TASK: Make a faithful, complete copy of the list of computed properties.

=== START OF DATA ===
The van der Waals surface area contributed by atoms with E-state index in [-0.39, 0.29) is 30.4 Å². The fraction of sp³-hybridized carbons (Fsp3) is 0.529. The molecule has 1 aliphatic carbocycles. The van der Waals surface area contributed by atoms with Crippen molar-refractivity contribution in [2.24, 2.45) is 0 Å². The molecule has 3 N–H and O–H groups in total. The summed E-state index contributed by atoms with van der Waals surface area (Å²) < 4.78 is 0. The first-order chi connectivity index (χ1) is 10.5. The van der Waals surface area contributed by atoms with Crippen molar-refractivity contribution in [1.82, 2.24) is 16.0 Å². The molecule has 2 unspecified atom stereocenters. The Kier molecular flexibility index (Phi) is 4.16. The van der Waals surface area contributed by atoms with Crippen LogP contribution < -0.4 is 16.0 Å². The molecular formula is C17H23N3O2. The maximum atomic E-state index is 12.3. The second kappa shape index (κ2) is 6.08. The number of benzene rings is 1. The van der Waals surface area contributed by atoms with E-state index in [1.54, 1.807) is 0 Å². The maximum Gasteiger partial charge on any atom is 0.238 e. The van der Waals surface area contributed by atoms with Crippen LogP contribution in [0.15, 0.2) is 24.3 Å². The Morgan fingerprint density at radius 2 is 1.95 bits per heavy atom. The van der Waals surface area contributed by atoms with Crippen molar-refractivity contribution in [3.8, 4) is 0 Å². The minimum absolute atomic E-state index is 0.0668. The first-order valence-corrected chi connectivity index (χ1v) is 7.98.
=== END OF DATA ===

The van der Waals surface area contributed by atoms with E-state index in [-0.39, 0.29) is 30.4 Å². The fraction of sp³-hybridized carbons (Fsp3) is 0.529. The molecule has 1 aliphatic carbocycles. The van der Waals surface area contributed by atoms with Crippen molar-refractivity contribution in [2.24, 2.45) is 0 Å². The molecule has 3 N–H and O–H groups in total. The summed E-state index contributed by atoms with van der Waals surface area (Å²) < 4.78 is 0. The first-order chi connectivity index (χ1) is 10.5. The van der Waals surface area contributed by atoms with Crippen molar-refractivity contribution in [1.82, 2.24) is 16.0 Å². The molecule has 2 unspecified atom stereocenters. The Kier molecular flexibility index (Phi) is 4.16. The van der Waals surface area contributed by atoms with Crippen LogP contribution < -0.4 is 16.0 Å². The molecular formula is C17H23N3O2. The maximum atomic E-state index is 12.3. The second kappa shape index (κ2) is 6.08. The number of benzene rings is 1. The van der Waals surface area contributed by atoms with E-state index in [1.54, 1.807) is 0 Å². The maximum Gasteiger partial charge on any atom is 0.238 e. The van der Waals surface area contributed by atoms with Crippen LogP contribution in [0.15, 0.2) is 24.3 Å². The Morgan fingerprint density at radius 2 is 1.95 bits per heavy atom. The van der Waals surface area contributed by atoms with Crippen molar-refractivity contribution in [3.8, 4) is 0 Å². The minimum absolute atomic E-state index is 0.0668. The first-order valence-corrected chi connectivity index (χ1v) is 7.98.